Quirky Work: Amigo manufacturing about more than a product

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BRIDGEPORT TWP. — Next to the shopping carts they sit, charged and waiting.

Amigos carry people unable to get around on their own through supermarkets and malls across the country and around the world. They help nurses and doctors transport patients in hospitals and even allow mobility-challenged Orthodox Jews to get around on the Sabbath.

Based at 6693 Dixie in Bridgeport, Amigo Mobility was founded in 1968 by Al Thieme, who remains its president. Amigo sold its first motorized shopping cart in 1970 and continues to sell the carts to Kroger, Walmart, Sears and dozens of other large and small-scale shopping centers. Costco and Sam’s Club also carry Amigo Shoppers with orange flags and over-sized baskets for all those super-sized items.

The company also makes custom scooters for in-home and hospital use.

A picture of a proud father next to his daughter in a white gown helps keep the company’s 84 employees striving for perfection and working toward the next best thing.

The workers on the production line are methodical and precise. They know one mistake could leave someone stranded.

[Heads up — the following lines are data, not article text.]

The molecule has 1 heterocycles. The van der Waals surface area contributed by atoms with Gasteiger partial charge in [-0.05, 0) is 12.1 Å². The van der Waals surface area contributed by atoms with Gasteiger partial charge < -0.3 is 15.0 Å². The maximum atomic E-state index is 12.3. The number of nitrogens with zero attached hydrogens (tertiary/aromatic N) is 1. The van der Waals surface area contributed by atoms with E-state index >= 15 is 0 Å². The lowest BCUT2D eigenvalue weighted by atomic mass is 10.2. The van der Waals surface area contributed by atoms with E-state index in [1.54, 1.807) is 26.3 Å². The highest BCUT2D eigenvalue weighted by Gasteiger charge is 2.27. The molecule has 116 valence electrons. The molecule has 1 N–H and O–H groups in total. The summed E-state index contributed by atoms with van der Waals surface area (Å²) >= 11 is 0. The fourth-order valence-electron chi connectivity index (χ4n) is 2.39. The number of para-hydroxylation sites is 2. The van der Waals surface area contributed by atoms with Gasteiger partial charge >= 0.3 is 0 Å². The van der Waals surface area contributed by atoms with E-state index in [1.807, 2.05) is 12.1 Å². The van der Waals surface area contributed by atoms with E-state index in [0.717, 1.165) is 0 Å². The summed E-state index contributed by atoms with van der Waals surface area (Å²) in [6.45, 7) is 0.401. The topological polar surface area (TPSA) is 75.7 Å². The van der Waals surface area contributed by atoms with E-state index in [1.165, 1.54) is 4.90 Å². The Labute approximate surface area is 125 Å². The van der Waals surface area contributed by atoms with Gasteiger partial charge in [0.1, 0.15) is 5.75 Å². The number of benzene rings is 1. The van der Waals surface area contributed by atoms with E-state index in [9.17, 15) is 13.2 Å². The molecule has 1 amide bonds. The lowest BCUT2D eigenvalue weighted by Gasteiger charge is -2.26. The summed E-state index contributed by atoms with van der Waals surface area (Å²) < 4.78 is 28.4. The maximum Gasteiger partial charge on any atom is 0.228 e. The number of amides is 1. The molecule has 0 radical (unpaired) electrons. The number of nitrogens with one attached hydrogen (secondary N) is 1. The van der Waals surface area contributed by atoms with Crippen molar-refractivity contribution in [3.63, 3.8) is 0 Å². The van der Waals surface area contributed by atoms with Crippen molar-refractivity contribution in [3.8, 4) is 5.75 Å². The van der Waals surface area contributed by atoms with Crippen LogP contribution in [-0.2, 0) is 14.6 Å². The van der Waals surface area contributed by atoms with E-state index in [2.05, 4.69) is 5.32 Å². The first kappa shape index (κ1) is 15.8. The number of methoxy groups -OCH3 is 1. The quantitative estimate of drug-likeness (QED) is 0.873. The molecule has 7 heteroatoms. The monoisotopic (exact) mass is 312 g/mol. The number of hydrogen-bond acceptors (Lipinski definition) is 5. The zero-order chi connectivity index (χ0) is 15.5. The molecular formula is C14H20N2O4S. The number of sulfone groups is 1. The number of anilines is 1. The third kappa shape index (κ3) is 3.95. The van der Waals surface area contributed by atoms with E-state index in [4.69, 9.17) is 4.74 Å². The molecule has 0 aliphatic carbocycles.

Amigo assembler Dick Belill is responsible for installing the scooter’s bearings, handle bars and motor. Every seven or eight minutes, Belill is threading cords through narrow passages and checking to make sure every nut and bolt is as secure as can be. Belill’s station is the second in a series of five. The other workers install the Amigo’s wheels, decals, batteries and basket. Mike Henris is the man who does the final programing of the computer and quality testing before the Amigo Shopper is driven at its top speed of 2.3 miles per hour over to where it will be shrink-wrapped for shipping.

As Belill continued to work away on the black motorized shopper, he said he feels like he’s making a difference in people’s lives through his work.

“The customer is the most important thing,” he said. “They are why we are here.”

“All of them rely on us for their day-to-day mobility,” said Beth Thieme, chief executive officer of Amigo. “We are their legs.”

Pictures of customers hang in the company’s offices and manufacturing areas as a reminder of for who they’re working.

On one wall, near the entrance to where the Amigos are manufactured, there’s a large collection of photos from Ronnie Bachman, a motivational speaker and Amigo customer who had his legs amputated when he was 4. His Amigo has allowed him to travel the country, speaking to children about bullying, and even to escort his daughter, Alicia Maria, down the aisle on her wedding day.


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